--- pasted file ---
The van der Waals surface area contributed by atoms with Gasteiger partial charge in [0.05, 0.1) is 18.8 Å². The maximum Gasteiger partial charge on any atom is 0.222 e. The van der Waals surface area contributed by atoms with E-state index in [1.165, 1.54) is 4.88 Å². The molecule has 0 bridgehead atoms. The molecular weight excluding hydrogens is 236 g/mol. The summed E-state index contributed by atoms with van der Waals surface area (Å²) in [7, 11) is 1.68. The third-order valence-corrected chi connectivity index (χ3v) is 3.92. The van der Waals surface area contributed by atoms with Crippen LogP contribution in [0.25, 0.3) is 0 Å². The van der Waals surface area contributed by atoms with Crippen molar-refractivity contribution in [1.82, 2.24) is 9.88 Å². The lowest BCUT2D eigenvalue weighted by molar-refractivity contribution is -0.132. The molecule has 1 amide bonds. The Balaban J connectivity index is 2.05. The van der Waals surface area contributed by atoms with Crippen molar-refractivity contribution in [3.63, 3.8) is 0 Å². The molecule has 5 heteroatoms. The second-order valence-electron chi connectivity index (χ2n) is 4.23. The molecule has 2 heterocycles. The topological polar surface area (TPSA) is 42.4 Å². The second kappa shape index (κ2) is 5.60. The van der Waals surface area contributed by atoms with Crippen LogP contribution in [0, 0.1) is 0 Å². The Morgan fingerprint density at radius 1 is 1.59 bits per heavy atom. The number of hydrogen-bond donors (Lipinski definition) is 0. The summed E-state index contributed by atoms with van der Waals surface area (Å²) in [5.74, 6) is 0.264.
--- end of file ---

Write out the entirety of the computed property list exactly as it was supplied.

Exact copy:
The van der Waals surface area contributed by atoms with Gasteiger partial charge in [0.05, 0.1) is 18.8 Å². The maximum Gasteiger partial charge on any atom is 0.222 e. The van der Waals surface area contributed by atoms with E-state index in [1.165, 1.54) is 4.88 Å². The molecule has 0 bridgehead atoms. The molecular weight excluding hydrogens is 236 g/mol. The summed E-state index contributed by atoms with van der Waals surface area (Å²) in [7, 11) is 1.68. The third-order valence-corrected chi connectivity index (χ3v) is 3.92. The van der Waals surface area contributed by atoms with Crippen LogP contribution in [0.25, 0.3) is 0 Å². The van der Waals surface area contributed by atoms with Crippen molar-refractivity contribution in [1.82, 2.24) is 9.88 Å². The lowest BCUT2D eigenvalue weighted by molar-refractivity contribution is -0.132. The molecule has 1 amide bonds. The Balaban J connectivity index is 2.05. The van der Waals surface area contributed by atoms with Crippen molar-refractivity contribution in [3.63, 3.8) is 0 Å². The molecule has 5 heteroatoms. The second-order valence-electron chi connectivity index (χ2n) is 4.23. The molecule has 2 heterocycles. The topological polar surface area (TPSA) is 42.4 Å². The second kappa shape index (κ2) is 5.60. The van der Waals surface area contributed by atoms with Crippen LogP contribution in [0, 0.1) is 0 Å². The Morgan fingerprint density at radius 1 is 1.59 bits per heavy atom. The number of hydrogen-bond donors (Lipinski definition) is 0. The summed E-state index contributed by atoms with van der Waals surface area (Å²) in [5.74, 6) is 0.264.